Following further articles published on the Apple iPad cpu, new reports are surfacing the custom CPU Apple created called the A4 may be an ARM Cortex A8 single core cpu with integrated graphics GPU and controller logic.
What’s the point of licensing computer chip designs from another company if it costs about the 1/3 the price of building it yourself? That seems like a rhetorical question, but I always assumed that people who licensed technology from ARM holdings were aiming to save tons of money compared to fabricating the chips themselves. So how does the Apple iPad A4 cpu figure into this? Well it’s a custom CPU, but according to NYTimes creating a new cpu is serious business.
“iPad is powered by our own custom silicon. We have an incredible group that does custom silicon at Apple,” company co-founder Steve Jobs said during Wednesday’s keynote. “We have a chip called A4, which is our most advanced chip we’ve ever done that powers the iPad. It’s got the processor, the graphics, the I/O, the memory controller — everything in this one chip, and it screams.”
Flash memory is tearing up the charts these days with new form factors and sizes being announced at least once a year. And the bleeding edge consumer of those new modules is usually Apple. But new video cameras have adopted the new memory modules as the SDXC memory card format. So 64GB is going to be standard real soon now for both the iPhone and for camera manufacturers I think.
With all the hub-bub surround Augmented Reality at O’Reilly.com’s Radar website an early entrant into the cell phone AR market has now widened their appeal. Formerly only available on Android cell phones, Layar has been ported to the iPhone and will compete with some later entrants into the cell phone AR market.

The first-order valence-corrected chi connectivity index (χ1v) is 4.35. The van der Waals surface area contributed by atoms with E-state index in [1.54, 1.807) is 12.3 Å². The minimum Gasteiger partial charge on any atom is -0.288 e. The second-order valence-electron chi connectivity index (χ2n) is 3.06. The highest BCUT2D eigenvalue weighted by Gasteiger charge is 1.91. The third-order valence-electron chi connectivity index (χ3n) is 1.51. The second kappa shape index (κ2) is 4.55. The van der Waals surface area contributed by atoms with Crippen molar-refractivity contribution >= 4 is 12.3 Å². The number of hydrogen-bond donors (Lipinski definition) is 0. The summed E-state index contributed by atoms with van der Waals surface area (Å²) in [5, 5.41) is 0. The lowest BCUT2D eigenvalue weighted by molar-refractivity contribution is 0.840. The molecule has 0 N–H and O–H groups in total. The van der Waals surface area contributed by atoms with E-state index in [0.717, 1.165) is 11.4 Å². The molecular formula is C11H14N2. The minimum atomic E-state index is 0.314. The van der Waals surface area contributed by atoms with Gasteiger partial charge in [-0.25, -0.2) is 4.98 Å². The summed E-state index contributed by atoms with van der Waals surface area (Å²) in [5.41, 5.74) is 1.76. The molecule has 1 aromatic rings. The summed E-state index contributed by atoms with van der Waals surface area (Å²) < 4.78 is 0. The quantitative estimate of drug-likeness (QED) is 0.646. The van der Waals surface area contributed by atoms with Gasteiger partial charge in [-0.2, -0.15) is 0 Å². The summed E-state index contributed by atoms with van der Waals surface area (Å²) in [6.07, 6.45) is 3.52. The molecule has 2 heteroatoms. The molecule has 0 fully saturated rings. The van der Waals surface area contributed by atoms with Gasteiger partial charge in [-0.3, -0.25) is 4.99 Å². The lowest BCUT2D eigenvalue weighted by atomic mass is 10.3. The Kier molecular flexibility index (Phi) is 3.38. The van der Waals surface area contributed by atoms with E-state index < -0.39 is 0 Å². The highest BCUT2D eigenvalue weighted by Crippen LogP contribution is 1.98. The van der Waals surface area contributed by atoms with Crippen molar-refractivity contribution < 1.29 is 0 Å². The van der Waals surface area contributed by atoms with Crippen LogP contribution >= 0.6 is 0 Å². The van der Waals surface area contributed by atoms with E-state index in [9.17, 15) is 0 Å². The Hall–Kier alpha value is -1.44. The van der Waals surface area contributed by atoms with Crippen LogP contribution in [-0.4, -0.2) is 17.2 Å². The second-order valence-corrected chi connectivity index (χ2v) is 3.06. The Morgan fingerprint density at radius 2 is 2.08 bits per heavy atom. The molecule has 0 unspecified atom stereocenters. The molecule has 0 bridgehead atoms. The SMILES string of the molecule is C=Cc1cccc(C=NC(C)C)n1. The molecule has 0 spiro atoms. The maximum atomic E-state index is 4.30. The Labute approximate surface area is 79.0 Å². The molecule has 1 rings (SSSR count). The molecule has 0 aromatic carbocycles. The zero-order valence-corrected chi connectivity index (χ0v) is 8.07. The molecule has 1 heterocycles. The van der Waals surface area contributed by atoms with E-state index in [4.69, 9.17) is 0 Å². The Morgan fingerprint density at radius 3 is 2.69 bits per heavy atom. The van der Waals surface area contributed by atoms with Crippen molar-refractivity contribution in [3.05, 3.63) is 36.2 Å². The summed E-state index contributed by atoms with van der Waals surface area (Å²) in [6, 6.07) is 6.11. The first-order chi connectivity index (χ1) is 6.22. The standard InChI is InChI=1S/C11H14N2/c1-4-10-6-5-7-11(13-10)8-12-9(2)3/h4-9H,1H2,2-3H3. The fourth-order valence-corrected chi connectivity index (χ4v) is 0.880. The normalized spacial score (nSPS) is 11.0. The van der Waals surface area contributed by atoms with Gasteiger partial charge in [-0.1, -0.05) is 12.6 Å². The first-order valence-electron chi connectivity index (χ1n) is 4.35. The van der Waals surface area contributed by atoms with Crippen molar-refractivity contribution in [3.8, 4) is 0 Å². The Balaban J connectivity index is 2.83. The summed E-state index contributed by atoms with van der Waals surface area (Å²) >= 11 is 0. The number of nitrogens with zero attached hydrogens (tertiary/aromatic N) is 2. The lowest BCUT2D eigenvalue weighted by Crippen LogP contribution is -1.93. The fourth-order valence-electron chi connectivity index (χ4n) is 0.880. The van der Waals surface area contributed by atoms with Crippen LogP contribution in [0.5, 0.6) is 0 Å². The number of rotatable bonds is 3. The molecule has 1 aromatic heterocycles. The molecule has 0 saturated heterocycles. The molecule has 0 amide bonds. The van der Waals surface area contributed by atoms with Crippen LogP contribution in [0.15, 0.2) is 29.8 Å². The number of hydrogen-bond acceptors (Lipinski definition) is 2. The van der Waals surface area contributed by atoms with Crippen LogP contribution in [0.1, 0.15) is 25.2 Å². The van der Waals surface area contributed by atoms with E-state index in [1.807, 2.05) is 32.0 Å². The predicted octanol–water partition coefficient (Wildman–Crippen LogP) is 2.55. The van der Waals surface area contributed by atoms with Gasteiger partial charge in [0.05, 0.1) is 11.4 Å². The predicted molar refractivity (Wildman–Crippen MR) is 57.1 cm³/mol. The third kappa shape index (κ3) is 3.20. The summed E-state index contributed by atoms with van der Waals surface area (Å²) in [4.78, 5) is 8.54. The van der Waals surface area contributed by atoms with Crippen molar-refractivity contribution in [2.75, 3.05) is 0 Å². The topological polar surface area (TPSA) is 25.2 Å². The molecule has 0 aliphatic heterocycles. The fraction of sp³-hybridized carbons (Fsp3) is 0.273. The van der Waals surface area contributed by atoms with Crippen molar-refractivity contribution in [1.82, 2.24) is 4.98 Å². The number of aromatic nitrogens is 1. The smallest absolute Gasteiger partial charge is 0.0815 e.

Different Mac websites have been touting the advantages of upgrading to the latest version of the Mac OS. It’s known as Snow Leopard, OS X 10.6 and so forth. But what great re-engineering lies within the new OS cannot be easily tapped by us average users. Why? There’s lots of gotchas and dependencies to get a 64bit clean piece of hardware to use the 64bit clean software.
Who would have thought Augmented Reality on the iPhone was as simple as letting applications ‘float’ their windows over top of the video feed coming from the camera. Well that’s truly how simple it is, but you do as a developer have to create the database of ‘interesting’ coordinates to display over top of the video image. So the real horse race now will be who has the most up-to-date information in their points of interest databases.
Apple Insider reports this morning that the TomTom GPS application has appeared in the U.S. AppStore. And if you decided to get the external antenna you can even use your iPod Touch as a GPS. That is way cool and way more useful than I had previously thought this was going to be. Kudos for […]
Speculation within in the IT rumors and hints and whispers department concerning Apple’s Tablet PC continue un-abated. Just today speculation is the device will use an Organic LED screen which in the past has meant a high dollar premium for anything larger than a 3″ cell phone screen. What’s even scarier is predicting how much Apple stock will increase in price based on projected revenue from the Mac Tablet. Here now is one wild projection.
iTunes U is an interesting example of an object oriented database and a web service that accepts SQL-ish commands through HTTP PUT of XML files. What more could a nerd ask for?